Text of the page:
San Dieguito River Park partnered with San Diego Coastkeeper to conduct water quality monitoring once a month at the San Dieguito Lagoon Urban Runoff Treatment Ponds from December 2010 through December 2017, and every other month in 2018, until funding for the program ended. The treatment ponds are a series of four ponds that are designed to naturally filter out contaminants, trash, and non-native seeds to make the water cleaner and healthier before entering the wetlands. Water is sampled and tested in two locations- Treatment Pond 1, where a storm drain dumps runoff from the neighboring homes, shopping centers, and streets, and Treatment Pond 4, before the water leaves the ponds and enters the wetlands. The water samples are tested onsite for pH, dissolved oxygen, conductivity, and temperature. A sample is filtered, and the filtered and an unfiltered sample is sent to the Coastkeeper lab for further testing of nitrates, phosphates, ammonia, bacteria levels, and more.
Visit the San Diego Coastkeeper website for a map of all the sampling sites in San Diego County and graphs showing the data collected. Also, check out this blog written by former San Diego Coastkeeper Water Quality Lab Manager, Travis Pritchard.
The following graphs were created by Travis using the first few month’s data from 2010-11. Some months do not have data from the second sampling site because not enough water was flowing through the ponds to reach Treatment Pond 4. The graphs provide an example of how the treatment ponds work to reduce the bacteria, nitrate, and ammonia levels and increase dissolved oxygen levels.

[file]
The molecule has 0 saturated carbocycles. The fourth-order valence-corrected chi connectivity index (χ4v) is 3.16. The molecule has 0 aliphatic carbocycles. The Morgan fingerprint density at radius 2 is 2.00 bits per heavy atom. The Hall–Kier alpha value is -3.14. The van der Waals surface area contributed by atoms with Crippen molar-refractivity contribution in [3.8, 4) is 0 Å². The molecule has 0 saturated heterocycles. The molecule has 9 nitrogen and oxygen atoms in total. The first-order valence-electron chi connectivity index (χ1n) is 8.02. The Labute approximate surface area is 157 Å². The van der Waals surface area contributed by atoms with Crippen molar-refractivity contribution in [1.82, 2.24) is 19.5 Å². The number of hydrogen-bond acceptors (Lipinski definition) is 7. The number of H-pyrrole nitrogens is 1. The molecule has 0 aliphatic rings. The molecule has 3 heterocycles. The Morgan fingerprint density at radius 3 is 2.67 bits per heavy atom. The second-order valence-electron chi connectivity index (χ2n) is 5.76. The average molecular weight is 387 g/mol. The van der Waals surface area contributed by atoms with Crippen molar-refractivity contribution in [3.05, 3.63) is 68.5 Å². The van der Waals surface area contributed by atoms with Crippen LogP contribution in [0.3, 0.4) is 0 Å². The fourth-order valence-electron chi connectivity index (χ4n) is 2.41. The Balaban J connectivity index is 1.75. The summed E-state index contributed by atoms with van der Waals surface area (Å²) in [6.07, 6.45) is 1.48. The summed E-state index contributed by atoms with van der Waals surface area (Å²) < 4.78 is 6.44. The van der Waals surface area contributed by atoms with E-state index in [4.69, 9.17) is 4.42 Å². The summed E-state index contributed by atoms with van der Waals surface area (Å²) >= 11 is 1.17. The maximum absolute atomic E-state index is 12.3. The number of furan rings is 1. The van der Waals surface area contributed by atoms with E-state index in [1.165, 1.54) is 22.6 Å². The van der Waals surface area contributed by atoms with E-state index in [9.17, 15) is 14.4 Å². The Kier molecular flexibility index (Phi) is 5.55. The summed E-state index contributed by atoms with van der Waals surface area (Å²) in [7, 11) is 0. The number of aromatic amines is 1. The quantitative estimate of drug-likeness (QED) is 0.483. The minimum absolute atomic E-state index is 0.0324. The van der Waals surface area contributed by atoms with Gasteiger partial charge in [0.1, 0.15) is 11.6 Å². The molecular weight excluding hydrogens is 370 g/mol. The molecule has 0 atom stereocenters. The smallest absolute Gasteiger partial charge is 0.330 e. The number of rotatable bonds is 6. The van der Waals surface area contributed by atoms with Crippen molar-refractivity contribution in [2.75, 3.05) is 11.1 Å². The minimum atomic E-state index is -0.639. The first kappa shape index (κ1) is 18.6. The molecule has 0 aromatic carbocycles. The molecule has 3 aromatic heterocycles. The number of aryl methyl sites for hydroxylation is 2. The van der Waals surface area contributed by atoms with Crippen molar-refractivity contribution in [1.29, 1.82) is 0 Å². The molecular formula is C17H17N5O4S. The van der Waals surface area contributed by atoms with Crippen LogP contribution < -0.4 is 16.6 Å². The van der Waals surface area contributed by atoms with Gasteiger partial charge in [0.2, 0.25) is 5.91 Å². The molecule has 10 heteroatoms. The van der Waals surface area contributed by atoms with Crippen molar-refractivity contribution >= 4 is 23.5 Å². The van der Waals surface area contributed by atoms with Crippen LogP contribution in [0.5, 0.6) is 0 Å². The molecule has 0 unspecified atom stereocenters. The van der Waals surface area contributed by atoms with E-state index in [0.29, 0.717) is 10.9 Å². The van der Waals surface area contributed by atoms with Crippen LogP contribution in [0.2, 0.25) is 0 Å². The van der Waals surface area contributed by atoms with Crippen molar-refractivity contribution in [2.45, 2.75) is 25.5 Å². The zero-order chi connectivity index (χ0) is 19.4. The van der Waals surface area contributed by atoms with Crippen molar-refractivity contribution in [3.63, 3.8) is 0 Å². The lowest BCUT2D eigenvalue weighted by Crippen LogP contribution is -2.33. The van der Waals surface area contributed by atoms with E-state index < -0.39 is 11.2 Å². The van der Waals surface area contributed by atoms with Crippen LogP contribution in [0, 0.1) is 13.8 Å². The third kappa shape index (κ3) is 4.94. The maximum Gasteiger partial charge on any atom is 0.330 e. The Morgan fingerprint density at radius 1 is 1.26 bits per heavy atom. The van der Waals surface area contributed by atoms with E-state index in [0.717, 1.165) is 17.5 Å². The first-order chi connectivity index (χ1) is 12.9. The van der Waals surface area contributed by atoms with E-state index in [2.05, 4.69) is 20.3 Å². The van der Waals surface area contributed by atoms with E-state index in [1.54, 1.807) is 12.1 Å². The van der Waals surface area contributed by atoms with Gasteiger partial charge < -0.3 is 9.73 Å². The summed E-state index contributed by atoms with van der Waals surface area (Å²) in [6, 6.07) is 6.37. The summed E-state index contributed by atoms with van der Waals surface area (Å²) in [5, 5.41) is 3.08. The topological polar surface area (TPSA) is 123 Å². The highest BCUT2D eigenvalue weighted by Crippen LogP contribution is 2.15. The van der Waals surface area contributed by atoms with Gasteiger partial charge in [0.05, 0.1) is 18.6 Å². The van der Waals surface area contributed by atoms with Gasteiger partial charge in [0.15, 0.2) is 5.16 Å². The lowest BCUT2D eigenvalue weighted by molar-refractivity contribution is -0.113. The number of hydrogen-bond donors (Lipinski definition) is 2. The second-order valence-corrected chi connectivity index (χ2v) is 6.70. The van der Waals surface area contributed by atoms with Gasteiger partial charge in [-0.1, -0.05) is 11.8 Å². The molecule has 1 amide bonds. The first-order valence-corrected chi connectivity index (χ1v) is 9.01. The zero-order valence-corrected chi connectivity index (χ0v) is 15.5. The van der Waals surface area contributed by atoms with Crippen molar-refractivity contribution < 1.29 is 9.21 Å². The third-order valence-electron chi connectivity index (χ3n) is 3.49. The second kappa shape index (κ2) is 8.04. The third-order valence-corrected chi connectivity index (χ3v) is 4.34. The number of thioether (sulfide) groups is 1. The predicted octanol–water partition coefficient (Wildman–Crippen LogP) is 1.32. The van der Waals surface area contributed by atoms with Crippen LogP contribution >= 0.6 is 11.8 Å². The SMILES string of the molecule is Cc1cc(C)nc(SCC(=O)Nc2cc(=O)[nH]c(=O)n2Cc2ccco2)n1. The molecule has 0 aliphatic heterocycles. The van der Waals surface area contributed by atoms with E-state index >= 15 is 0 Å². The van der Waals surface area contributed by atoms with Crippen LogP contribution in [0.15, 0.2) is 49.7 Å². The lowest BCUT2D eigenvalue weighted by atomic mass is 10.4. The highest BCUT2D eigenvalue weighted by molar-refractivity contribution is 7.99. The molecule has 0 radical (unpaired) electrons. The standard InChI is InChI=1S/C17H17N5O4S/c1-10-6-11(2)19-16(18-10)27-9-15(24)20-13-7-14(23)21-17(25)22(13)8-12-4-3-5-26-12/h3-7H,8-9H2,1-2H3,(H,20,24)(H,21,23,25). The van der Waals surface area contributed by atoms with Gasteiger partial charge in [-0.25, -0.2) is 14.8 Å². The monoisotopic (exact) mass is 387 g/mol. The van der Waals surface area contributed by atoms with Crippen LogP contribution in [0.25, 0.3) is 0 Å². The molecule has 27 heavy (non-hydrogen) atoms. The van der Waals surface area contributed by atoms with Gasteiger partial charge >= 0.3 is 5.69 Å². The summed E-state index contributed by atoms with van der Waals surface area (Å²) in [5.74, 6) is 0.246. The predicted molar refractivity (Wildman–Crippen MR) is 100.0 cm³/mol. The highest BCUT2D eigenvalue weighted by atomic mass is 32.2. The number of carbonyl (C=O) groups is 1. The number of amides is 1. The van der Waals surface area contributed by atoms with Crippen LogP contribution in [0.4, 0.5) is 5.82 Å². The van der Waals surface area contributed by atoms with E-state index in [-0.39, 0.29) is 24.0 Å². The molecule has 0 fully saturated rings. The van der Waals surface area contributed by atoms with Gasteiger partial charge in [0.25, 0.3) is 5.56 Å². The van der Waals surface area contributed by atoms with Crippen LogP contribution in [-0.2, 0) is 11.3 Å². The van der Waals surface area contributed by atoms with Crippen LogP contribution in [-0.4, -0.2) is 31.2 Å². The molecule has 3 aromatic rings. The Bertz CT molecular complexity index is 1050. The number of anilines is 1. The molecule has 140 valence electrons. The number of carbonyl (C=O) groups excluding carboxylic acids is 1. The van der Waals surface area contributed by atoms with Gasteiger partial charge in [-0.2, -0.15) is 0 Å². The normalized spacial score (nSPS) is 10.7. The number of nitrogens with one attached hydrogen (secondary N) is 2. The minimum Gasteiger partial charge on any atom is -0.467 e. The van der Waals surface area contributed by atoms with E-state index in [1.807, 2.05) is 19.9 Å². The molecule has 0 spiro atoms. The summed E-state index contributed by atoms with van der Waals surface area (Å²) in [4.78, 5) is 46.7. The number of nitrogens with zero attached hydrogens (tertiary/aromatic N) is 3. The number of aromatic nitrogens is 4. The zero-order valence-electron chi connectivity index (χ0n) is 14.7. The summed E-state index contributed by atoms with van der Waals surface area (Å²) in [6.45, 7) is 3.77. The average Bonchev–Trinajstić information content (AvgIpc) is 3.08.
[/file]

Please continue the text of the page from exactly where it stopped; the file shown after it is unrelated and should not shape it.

Notice in the two graphs above that the bacteria levels in Pond 4 were higher than Pond 1 on the first month of testing, and how much higher the levels were than subsequent months. This is possibly due to a rain event flushing the system for the first time in a few months. Dog waste is a huge contributor to bacteria polluting the water entering the Treatment Ponds. Please pick up after your dog and dispose of the bag in the trash.
A possible source of Nitrates and Ammonia is fertilizer. Part of a golf course and many private yards are within the watershed, and excess fertilizer can be washed down the storm drain. This can also explain why the cattails in Pond 1 grow so big and quickly. Park Rangers have to cut them down to clear the channel annually.
Dissolved Oxygen is what fish use to breathe. A minimum level to be considered healthy is 5mg/L. As water flows through the Treatment Ponds, it is aerated and also flows through vegetation that produces oxygen through photosynthesis. Some of this oxygen dissolves into the water. High levels of bacteria can deplete water of dissolved oxygen. Notice in the graphs for Pond 1 the upward trend in bacteria levels from March to May correlates with the downward trend in dissolved oxygen.
(Updated December 4, 2018 because the Water Quality Monitoring program has ended.)